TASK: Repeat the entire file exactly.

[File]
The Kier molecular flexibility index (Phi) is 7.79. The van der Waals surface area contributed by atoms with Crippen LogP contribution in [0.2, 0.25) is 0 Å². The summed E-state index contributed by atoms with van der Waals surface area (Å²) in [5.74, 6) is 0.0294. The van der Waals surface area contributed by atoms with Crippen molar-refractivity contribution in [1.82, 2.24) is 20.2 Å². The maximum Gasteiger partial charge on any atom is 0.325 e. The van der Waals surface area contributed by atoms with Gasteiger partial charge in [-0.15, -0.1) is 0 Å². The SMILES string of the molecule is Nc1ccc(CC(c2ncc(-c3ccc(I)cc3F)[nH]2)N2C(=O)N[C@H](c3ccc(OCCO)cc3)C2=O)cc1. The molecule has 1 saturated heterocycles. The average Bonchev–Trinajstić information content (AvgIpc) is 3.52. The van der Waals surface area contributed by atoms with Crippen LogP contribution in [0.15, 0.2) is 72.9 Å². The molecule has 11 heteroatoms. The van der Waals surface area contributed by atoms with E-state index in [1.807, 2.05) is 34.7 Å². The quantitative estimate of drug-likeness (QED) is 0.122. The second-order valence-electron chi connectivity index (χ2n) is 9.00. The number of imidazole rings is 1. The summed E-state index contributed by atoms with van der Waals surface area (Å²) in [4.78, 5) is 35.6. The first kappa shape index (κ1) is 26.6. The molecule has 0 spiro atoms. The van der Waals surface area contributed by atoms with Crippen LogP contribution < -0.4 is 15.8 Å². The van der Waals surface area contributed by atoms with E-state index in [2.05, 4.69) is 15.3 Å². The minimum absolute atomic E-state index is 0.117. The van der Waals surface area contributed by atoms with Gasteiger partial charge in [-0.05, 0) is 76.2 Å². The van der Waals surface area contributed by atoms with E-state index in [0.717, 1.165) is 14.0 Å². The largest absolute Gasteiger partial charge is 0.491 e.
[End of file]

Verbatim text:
The Kier molecular flexibility index (Phi) is 7.79. The van der Waals surface area contributed by atoms with Crippen LogP contribution in [0.2, 0.25) is 0 Å². The summed E-state index contributed by atoms with van der Waals surface area (Å²) in [5.74, 6) is 0.0294. The van der Waals surface area contributed by atoms with Crippen molar-refractivity contribution in [1.82, 2.24) is 20.2 Å². The maximum Gasteiger partial charge on any atom is 0.325 e. The van der Waals surface area contributed by atoms with Gasteiger partial charge in [-0.15, -0.1) is 0 Å². The SMILES string of the molecule is Nc1ccc(CC(c2ncc(-c3ccc(I)cc3F)[nH]2)N2C(=O)N[C@H](c3ccc(OCCO)cc3)C2=O)cc1. The molecule has 1 saturated heterocycles. The average Bonchev–Trinajstić information content (AvgIpc) is 3.52. The van der Waals surface area contributed by atoms with Crippen LogP contribution in [0.15, 0.2) is 72.9 Å². The molecule has 11 heteroatoms. The van der Waals surface area contributed by atoms with E-state index in [1.807, 2.05) is 34.7 Å². The quantitative estimate of drug-likeness (QED) is 0.122. The second-order valence-electron chi connectivity index (χ2n) is 9.00. The number of imidazole rings is 1. The summed E-state index contributed by atoms with van der Waals surface area (Å²) in [4.78, 5) is 35.6. The first kappa shape index (κ1) is 26.6. The molecule has 0 spiro atoms. The van der Waals surface area contributed by atoms with Crippen LogP contribution < -0.4 is 15.8 Å². The van der Waals surface area contributed by atoms with E-state index in [2.05, 4.69) is 15.3 Å². The minimum absolute atomic E-state index is 0.117. The van der Waals surface area contributed by atoms with Gasteiger partial charge in [-0.05, 0) is 76.2 Å². The van der Waals surface area contributed by atoms with E-state index in [0.717, 1.165) is 14.0 Å². The largest absolute Gasteiger partial charge is 0.491 e.